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Tuesday, July 7, 2020
Chandra Mohan is an economics and business commentator.
NEW DELHI, Dec 3 2015 (IPS) - The crash in oil prices is not the only challenge confronting the Gulf States in West Asia. Economic disorder and lack of opportunity are contributing to instability in the region, stated Bahrain’s minister for industry, commerce and tourism, Zayed Al Zayani, while kicking off the recent IISS Bahrain Bay Forum. He emphasized the need for “unprecedented” economic reform across the Gulf in the wake of the lower oil revenues. These policies include the generation of millions of jobs for the youth in these economies that continue to depend heavily on expatriate labour from India, Pakistan, Bangladesh and Philippines.
The Gulf States face the prospect of a demographic dividend of a youth bulge in the population rapidly turning into a curse, thanks to high and rising rates of unemployment for those between 15 to 24 years of age. The highest rates are in Saudi Arabia (28.7 per cent), Bahrain (27.9 per cent), Oman (20.5 per cent) and Kuwait (19.6 per cent). India, too, has double digit rates of joblessness among the young like many of these economies. There was a suggestion at the Bahrain Bay Forum that such high rates of youth unemployment are a proximate factor behind the surge in militant terrorism, exemplified by the rise of the Daesh or ISIS.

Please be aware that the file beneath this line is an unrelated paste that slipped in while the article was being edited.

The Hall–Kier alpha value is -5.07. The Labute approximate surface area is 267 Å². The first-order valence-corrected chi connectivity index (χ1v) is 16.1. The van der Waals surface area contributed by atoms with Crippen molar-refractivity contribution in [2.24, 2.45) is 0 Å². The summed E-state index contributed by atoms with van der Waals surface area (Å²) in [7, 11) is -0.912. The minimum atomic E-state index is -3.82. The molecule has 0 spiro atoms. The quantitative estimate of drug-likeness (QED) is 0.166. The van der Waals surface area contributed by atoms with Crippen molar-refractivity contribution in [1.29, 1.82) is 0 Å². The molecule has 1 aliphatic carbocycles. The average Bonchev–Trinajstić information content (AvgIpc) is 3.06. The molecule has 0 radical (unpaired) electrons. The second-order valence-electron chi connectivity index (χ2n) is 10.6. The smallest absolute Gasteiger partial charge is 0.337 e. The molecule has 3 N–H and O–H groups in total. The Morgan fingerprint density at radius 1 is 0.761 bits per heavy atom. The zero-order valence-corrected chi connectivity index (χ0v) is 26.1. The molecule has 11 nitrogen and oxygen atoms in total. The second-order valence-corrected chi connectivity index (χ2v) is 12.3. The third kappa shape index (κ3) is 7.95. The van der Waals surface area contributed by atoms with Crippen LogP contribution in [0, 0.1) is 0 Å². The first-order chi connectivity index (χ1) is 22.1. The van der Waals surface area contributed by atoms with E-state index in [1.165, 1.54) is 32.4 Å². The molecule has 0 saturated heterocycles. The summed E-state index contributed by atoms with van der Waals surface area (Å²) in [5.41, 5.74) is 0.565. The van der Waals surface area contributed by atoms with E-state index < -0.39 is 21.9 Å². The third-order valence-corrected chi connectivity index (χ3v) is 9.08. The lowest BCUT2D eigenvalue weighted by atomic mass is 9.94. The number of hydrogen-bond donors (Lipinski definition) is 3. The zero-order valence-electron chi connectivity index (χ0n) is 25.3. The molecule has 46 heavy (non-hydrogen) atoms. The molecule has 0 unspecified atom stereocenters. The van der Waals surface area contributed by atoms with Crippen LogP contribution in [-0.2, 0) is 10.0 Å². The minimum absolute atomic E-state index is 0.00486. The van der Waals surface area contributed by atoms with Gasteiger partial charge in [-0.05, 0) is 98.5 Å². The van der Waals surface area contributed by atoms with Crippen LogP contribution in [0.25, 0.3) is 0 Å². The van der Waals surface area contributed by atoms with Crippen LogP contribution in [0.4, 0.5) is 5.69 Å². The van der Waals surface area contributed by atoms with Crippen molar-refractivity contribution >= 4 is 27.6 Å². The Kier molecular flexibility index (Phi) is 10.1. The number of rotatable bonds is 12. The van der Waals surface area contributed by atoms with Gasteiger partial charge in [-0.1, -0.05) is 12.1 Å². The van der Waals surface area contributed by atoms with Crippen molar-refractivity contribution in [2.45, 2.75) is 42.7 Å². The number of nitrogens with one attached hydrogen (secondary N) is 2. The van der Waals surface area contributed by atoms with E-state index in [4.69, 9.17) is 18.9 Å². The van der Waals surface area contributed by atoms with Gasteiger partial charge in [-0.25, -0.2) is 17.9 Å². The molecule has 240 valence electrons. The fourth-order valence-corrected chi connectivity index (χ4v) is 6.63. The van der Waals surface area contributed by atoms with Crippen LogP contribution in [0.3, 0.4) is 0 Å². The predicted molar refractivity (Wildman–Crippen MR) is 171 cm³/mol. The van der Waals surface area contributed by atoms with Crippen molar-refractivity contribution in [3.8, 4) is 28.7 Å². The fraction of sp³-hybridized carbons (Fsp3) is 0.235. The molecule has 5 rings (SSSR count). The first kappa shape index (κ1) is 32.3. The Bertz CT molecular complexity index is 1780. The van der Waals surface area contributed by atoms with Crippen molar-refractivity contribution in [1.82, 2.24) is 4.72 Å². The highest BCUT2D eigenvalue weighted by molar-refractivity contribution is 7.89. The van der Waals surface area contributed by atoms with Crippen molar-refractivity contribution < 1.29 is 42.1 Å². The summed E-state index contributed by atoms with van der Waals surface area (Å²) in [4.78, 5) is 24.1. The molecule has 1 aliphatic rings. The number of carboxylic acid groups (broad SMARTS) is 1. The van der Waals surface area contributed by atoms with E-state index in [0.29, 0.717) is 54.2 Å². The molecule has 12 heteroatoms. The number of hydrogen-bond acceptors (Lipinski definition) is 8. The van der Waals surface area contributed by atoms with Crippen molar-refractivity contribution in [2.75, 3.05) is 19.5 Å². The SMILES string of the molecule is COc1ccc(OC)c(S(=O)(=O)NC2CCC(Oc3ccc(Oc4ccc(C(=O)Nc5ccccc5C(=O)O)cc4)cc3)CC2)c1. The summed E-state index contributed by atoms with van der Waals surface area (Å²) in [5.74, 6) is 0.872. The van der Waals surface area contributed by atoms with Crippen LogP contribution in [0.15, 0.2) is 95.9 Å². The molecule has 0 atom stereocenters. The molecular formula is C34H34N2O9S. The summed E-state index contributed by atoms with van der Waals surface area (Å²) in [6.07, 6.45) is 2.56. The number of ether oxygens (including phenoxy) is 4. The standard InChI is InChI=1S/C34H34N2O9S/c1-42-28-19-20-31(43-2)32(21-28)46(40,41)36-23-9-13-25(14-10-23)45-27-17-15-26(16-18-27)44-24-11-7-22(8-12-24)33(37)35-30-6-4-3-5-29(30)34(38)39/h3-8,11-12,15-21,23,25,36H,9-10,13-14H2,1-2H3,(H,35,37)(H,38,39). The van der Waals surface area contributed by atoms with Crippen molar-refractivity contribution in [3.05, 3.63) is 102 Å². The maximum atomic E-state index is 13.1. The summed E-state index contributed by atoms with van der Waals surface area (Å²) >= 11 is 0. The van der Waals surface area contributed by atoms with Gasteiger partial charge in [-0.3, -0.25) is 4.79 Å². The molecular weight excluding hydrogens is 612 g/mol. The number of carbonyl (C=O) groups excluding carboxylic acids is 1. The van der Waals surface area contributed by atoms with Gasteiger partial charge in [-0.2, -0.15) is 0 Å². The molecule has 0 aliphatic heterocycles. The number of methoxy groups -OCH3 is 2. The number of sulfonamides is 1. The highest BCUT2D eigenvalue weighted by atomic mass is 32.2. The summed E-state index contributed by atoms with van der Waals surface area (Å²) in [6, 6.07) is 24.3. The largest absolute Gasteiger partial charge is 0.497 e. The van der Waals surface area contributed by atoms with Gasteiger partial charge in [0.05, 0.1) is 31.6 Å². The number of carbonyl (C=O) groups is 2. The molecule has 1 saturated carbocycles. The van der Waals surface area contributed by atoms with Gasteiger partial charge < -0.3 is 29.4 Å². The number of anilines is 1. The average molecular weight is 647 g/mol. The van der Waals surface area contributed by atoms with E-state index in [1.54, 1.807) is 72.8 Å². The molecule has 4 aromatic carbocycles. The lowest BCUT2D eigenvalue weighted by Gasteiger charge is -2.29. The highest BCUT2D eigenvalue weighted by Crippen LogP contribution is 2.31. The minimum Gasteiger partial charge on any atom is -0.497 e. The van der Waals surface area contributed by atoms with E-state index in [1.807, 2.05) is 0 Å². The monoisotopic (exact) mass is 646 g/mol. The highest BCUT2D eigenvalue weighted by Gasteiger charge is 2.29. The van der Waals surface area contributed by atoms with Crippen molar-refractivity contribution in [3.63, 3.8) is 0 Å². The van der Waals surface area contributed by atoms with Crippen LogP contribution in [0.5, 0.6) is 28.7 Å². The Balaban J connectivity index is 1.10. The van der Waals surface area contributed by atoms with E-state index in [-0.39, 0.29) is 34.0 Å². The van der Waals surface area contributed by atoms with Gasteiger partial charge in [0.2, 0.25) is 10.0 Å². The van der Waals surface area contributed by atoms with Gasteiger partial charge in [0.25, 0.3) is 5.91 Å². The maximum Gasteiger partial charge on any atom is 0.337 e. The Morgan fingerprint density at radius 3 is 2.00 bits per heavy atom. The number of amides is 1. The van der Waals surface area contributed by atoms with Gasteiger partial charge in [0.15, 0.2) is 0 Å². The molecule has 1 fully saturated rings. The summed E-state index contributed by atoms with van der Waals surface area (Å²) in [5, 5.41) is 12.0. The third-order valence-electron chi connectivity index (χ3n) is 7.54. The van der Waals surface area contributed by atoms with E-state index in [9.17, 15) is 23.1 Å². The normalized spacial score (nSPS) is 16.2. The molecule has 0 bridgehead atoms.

The prospect of lower oil revenues certainly will constrain the Gulf States to diversify their economies away from dependence on this commodity. Countries like Bahrain seek to focus on education and training, communications and infrastructure and promoting a start-up ecosystem for fostering entrepreneurship. The level of ambition is also high as they intend to generate high skill jobs and build a knowledge- based economy. The technology sector in the Gulf States is likely expected to grow by 10 per cent per annum over the next five years while the spending on technology in the Middle East as a whole is expected to touch $200 billion.
However, the transition to this brave new world requires bridging the skills gap. The labour market in this region depends heavily on low skilled and low wage earning migrant labour. More than 80 per cent of the workforce in private sector employment in Bahrain is comprised of expatriates. It goes up to 96 per cent and 98 per cent in Kuwait and Qatar respectively. In sharp contrast, the nationals are disproportionately represented in the bloated public sector. So, one form of dualism in the labour market is that the private sector is dominated wholly by expatriates while the public sector is largely for the locals in the Gulf.
Another source of dualism is that women are not adequately represented in the labour market due to pervasive gender discrimination in these conservative economies. Although women’s enrolment in higher educational institutions is rapidly rising of late — a case in point are courses in financial services in Bahrain which attract a lot of women — female labour force participation rates are well below 30 per cent as against the global average of 50 per cent. Jobless among young females is as high as 55 per cent in Saudi Arabia which is three-times higher than that of young males, according to the World Bank’s World Development Indicators.